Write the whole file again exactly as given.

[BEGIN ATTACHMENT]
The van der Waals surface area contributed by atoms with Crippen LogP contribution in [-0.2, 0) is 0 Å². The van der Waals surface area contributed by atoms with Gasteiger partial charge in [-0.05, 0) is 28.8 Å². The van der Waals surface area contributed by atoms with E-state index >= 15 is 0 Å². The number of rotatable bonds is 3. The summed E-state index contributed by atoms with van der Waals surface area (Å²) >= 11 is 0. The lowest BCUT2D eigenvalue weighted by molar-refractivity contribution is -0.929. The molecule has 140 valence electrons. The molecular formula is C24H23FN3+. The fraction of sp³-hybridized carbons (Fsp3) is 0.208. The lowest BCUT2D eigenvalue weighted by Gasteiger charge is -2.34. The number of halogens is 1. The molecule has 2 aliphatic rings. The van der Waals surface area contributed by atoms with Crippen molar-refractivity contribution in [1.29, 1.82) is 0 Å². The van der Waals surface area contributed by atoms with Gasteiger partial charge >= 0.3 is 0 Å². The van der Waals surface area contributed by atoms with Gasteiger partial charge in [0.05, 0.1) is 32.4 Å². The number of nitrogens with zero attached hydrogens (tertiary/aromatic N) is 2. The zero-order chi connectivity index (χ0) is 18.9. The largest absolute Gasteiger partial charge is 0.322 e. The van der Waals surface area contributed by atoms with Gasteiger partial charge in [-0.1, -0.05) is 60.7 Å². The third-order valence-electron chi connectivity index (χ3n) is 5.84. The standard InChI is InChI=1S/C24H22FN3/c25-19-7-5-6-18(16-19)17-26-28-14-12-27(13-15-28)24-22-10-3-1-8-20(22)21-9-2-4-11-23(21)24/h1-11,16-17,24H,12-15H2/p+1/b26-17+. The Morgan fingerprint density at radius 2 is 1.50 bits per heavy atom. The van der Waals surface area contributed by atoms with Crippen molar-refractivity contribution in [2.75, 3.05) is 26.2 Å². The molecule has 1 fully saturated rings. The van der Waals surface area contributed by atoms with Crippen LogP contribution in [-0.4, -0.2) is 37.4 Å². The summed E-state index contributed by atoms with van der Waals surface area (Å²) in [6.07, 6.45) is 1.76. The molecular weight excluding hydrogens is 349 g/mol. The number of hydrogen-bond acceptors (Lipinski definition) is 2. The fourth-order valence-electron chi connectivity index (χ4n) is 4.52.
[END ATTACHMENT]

The van der Waals surface area contributed by atoms with Crippen LogP contribution in [-0.2, 0) is 0 Å². The van der Waals surface area contributed by atoms with Gasteiger partial charge in [-0.05, 0) is 28.8 Å². The van der Waals surface area contributed by atoms with E-state index >= 15 is 0 Å². The number of rotatable bonds is 3. The summed E-state index contributed by atoms with van der Waals surface area (Å²) >= 11 is 0. The lowest BCUT2D eigenvalue weighted by molar-refractivity contribution is -0.929. The molecule has 140 valence electrons. The molecular formula is C24H23FN3+. The fraction of sp³-hybridized carbons (Fsp3) is 0.208. The lowest BCUT2D eigenvalue weighted by Gasteiger charge is -2.34. The number of halogens is 1. The molecule has 2 aliphatic rings. The van der Waals surface area contributed by atoms with Crippen molar-refractivity contribution in [1.29, 1.82) is 0 Å². The van der Waals surface area contributed by atoms with Gasteiger partial charge >= 0.3 is 0 Å². The van der Waals surface area contributed by atoms with Gasteiger partial charge in [0.05, 0.1) is 32.4 Å². The number of nitrogens with zero attached hydrogens (tertiary/aromatic N) is 2. The zero-order chi connectivity index (χ0) is 18.9. The largest absolute Gasteiger partial charge is 0.322 e. The van der Waals surface area contributed by atoms with Gasteiger partial charge in [-0.1, -0.05) is 60.7 Å². The third-order valence-electron chi connectivity index (χ3n) is 5.84. The standard InChI is InChI=1S/C24H22FN3/c25-19-7-5-6-18(16-19)17-26-28-14-12-27(13-15-28)24-22-10-3-1-8-20(22)21-9-2-4-11-23(21)24/h1-11,16-17,24H,12-15H2/p+1/b26-17+. The Morgan fingerprint density at radius 2 is 1.50 bits per heavy atom. The van der Waals surface area contributed by atoms with Crippen molar-refractivity contribution in [2.75, 3.05) is 26.2 Å². The molecule has 1 fully saturated rings. The van der Waals surface area contributed by atoms with Crippen LogP contribution in [-0.4, -0.2) is 37.4 Å². The summed E-state index contributed by atoms with van der Waals surface area (Å²) in [6.07, 6.45) is 1.76. The molecular weight excluding hydrogens is 349 g/mol. The number of hydrogen-bond acceptors (Lipinski definition) is 2. The fourth-order valence-electron chi connectivity index (χ4n) is 4.52.